In Wednesday’s debate, Newt Gingrich held up the College of the Ozarks as a model for other schools to follow: “You cannot apply to it unless you need student aid, and they have no student aid. You have to work 20 hours a week during the year to pay tuition and books. You work 40 hours a week during the summer to pay for room and board. Ninety-two percent of the students graduate owing no debt; the 8 percent who owe debt owe $5,000 because they bought a car.”
I agree that the school does plenty right: It’s good for students to graduate debt-free, and to have work experience. It’s great that College of the Ozarks doesn’t participate in the federal student-loan and work-study programs. The school turns away nine applicants for every one it accepts, which might indicate that more schools like it would be well received. It seems to have reasonable academic statistics; the middle 50 percent of its students score a 20–25 on the ACT, which is a little above the average, and the six-year graduation rate is above the national average of 60 percent. But that doesn’t mean it’s an example of the free market at work, or that its policies can be effective on a wider scale.
As Gingrich noted, the school has a policy of targeting students with financial need — in each class, the requirement is waived for only 10 percent of students. This can be seen as seeking out the people who are most in need of low-cost educational options. It can also be seen as vacuuming up as much federal money as possible — because the school does have its students apply for federal grants.
All in all, of the $17,600 tuition, only $4,060 is paid for from the money students make working. For the students who receive federal aid, up to $8,450 comes from the federal and state governments, and the rest is paid for out of the school’s funds. For the 10 percent of students who don’t demonstrate financial need, the school simply foots the portion of the bill not funded by the student’s work. And remember, the jobs are on-campus, so money students make working comes from the college’s funds as well. (To be fair, some of the jobs would need to be done by other workers if students didn’t do them, and others might bring in revenue, such as the school’s farm.) This model won’t work as well for a school whose students don’t qualify for so much financial aid, or whose donors aren’t so generous.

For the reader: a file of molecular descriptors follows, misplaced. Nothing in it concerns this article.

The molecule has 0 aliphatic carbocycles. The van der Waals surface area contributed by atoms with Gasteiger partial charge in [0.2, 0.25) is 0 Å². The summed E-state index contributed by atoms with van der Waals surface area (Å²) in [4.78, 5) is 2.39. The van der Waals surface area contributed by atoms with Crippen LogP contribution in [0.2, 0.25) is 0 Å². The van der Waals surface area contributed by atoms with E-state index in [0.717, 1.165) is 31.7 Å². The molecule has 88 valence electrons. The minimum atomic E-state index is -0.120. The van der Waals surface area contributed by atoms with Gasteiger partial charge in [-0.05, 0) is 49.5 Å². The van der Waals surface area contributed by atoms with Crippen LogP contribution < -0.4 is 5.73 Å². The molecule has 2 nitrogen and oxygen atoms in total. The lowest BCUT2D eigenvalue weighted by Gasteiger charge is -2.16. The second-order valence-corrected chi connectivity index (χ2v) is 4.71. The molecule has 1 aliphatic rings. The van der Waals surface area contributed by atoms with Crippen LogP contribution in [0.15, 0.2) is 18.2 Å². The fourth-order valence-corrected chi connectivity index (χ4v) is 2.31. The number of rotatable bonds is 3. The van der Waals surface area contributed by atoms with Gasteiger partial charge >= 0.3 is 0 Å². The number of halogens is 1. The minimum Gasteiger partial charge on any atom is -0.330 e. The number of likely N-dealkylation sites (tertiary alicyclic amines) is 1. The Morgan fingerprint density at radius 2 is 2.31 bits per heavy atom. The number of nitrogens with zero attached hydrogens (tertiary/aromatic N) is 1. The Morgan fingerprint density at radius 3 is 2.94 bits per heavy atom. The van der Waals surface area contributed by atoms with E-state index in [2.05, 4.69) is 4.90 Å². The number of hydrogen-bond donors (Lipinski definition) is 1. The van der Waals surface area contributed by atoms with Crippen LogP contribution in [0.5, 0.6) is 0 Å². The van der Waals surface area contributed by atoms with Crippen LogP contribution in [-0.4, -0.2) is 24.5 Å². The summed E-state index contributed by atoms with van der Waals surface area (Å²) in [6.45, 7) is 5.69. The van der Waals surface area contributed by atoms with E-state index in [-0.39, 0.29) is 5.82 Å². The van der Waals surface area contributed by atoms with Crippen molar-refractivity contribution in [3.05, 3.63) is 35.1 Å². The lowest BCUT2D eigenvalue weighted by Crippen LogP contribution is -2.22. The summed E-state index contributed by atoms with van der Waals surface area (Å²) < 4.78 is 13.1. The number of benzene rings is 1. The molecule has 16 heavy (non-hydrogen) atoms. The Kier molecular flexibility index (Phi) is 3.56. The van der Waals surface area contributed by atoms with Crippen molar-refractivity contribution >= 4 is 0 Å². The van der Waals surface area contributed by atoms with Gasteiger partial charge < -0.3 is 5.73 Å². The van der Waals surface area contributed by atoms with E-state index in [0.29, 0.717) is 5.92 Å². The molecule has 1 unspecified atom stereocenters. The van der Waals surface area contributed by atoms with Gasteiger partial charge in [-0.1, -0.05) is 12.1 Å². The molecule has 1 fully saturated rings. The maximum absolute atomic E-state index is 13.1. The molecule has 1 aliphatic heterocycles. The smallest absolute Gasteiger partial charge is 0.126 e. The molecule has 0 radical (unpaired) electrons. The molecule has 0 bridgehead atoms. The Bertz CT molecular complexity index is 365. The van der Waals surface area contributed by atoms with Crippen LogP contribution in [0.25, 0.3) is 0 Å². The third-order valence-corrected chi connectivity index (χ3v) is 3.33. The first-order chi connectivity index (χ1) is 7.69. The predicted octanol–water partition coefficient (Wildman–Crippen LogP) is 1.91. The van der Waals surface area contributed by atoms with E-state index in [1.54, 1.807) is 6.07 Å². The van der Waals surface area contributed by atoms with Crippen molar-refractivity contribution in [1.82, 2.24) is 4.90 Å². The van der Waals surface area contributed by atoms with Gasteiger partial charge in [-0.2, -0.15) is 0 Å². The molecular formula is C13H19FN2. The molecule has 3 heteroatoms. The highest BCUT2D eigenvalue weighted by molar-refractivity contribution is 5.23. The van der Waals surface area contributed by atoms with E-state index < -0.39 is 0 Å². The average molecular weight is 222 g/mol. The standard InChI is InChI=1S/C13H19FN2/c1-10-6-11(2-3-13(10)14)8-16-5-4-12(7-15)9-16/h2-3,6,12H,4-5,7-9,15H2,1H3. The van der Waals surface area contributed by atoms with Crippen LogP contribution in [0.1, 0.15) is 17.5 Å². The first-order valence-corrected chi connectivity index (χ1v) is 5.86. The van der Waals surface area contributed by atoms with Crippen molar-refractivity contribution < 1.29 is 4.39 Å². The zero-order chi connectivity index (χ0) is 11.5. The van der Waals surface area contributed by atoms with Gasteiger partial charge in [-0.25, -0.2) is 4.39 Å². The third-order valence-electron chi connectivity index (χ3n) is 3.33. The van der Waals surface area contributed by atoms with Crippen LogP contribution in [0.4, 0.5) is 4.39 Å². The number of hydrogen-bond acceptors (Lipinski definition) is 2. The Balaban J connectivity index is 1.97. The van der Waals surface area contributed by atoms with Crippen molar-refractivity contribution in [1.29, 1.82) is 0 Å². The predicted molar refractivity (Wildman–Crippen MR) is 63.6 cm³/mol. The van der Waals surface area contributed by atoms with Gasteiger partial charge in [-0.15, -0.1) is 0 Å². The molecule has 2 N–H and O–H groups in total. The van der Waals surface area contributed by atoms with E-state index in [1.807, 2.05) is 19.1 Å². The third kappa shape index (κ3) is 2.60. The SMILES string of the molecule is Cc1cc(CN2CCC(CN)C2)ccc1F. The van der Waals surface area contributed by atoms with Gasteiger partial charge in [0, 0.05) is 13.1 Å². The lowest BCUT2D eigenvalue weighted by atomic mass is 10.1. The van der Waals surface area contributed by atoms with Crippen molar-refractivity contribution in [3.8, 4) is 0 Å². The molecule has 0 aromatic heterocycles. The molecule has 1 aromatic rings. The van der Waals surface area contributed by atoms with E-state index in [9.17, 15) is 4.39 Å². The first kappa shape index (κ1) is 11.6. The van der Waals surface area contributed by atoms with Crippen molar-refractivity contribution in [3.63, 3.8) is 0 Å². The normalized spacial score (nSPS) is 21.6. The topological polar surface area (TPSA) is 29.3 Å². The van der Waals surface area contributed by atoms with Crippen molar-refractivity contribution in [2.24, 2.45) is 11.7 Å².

#more#As for the work requirements themselves, they’re quite reasonable — 15 hours per week while school is in session, plus two 40-hour weeks. To pay for $5,600 in room and board, the students can dip into their own funds, work six extra 40-hour weeks in the summer for a 50 percent discount, or work twelve weeks in the summer to have the entire amount forgiven. Though schools don’t normally require it like College of the Ozarks does, working part-time during school and full time during the summer is something plenty of students have done (yours truly included). Working for room and board amounts to almost $12 an hour, though working for tuition money is considerably less remunerative if you count only the $4,060 in wages and not the scholarship money students receive ($7.25 an hour, if we assume 32 15-hour weeks and two 40-hour ones).
However, judging by the school’s jobs website, some proportion of students get assignments that don’t relate to their field of study; you might end up as a lab assistant, or you might end up doing laundry. There’s nothing wrong with working unskilled jobs to put yourself through college, of course, but it cuts against the school’s promotion of its work-study program as academically valuable, rather than just an exercise in character- and experience-building.
Can other schools learn a thing or two from College of the Ozarks? Yes. Is it everything Gingrich made it out to be? No.